295. Brand New Eyes – Paramore

BRAND NEW EYES (2009)

Paramore

One of truly great bands to be birthed in this last decade is Franklin, Tennessee’s Paramore. The female lead alternative, hard music band is noted for creative and passion filled hard and progressive music in the vein of The Letter Black, Fireflight and Flyleaf. Most comparison’s appear to with the latter but Paramore lead vocalist Hayley Williams does not use the hardcore scream technique associated with Flyleaf.

Those looking for blatantly evangelical content will be disappointed though the band members, most notable Williams who has commented that the band members are a group of Christians but refrain from using the term “Christian Band” to describe the band or purpose of the band. The Christian worldview is clear enough for those interested in digging deeper into the content of the bands many great songs.

They have been labeled the “next big thing” and it appears they are not far from breaking big time. They also come across as significantly more positive lyrically than their contemporaries. Williams is also a whale of a singer that appears to be able to pull any sort of musical expression of without a hitch.

All of their records have been quality releases and worthy of consideration, though with Paramore there is more of an accessible feel and a better and more mature songwriting style presented. Turn It Off, Playing God and Careful are all worthy hit material and show a great future  potential for the band.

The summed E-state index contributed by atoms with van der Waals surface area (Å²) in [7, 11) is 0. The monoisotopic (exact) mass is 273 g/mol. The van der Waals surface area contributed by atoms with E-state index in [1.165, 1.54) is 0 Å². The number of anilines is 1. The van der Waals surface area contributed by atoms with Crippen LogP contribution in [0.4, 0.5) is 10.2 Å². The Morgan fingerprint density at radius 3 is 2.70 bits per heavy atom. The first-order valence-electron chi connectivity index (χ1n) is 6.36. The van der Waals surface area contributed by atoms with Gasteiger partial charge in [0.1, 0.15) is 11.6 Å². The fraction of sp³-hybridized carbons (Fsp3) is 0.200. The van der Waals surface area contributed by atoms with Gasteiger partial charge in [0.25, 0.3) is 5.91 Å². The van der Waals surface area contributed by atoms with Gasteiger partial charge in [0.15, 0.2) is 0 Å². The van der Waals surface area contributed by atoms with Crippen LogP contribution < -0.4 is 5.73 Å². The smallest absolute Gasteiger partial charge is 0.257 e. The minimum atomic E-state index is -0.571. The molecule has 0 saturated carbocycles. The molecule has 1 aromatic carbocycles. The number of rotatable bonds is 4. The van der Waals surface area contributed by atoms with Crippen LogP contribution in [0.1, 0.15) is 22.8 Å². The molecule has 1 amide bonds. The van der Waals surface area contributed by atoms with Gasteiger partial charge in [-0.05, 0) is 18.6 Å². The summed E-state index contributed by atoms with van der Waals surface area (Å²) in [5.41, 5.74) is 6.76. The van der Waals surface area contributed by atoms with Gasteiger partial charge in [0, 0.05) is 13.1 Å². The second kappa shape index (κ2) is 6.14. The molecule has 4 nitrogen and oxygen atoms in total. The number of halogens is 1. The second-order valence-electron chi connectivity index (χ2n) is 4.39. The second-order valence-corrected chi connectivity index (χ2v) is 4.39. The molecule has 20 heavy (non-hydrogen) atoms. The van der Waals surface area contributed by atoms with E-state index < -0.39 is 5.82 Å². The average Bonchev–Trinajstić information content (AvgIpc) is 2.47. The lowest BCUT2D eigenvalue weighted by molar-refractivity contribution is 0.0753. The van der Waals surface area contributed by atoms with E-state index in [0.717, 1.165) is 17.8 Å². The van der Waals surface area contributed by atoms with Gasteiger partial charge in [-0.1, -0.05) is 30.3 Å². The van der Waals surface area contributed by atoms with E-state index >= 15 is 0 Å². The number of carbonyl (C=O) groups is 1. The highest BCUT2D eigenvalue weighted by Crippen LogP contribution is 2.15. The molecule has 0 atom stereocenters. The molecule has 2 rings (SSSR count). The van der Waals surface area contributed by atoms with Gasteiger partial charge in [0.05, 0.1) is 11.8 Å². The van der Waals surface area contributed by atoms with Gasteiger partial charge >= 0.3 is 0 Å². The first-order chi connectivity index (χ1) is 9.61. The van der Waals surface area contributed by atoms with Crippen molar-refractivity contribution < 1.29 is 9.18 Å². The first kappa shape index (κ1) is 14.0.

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  1. John Rodermond
    March 8, 2012 at 1:07 am

    I have never heard of Paramore. And that is part of the fun of working through this list (albeit, after all the titles have been revealed). Too bad I discovered it so late.

    Before I continue, though, I have to admit that it is the inclusion of bands like Paramore (bands that are “relative” newcomers to the CCM scene) on a list that marks the best of “all time” that says something. Either they are utterly singular and original or their inclusion is somewhat arbitrary and reflects the creator’s unique and individual taste.

    I don’t think those two options are mutually exclusive as many times both cases may be true. But it is the latter which has the unfortunate effect of potentially de-valuing “the list.”

    It begs the questions: Where are MY favourites? How come they are not represented? Personally, I would have loved to see Future of Forestry appear on this list. Or some more recent works by the Violet Burning – like their epic 3-disc “The Story of Us” et al. But when I investigate why I’m looking for any particular inclusion, I find it is because I long for some validation of the music ‘I’ like and some recognition for the bands that ‘I’ support. Me, me, me.

    And then I realize that’s not why this list exists or even why it was created.

    Thanks Dave for compiling your list and exposing me to some special music – both new and old – that has some significance for those of us who appreciate it.

    It might be worthwhile to compile a list as an appendix that recommends some great stuff that may not have appeared here. There is definitely an audience.

    In the meantime, I’m going to continue to work my way up the list and find me some Paramore to sample.

    Thanks again.

    • low5point
      March 8, 2012 at 3:46 am

      Future of Forestry was not included as I discovered them after the creation of the list…in 8 years when I do the Top 1000 🙂

      As for the Violet Burning, it was released when I had already reached the Top 100 and could not be included. It would be a Top 50 if I was to do the list over.

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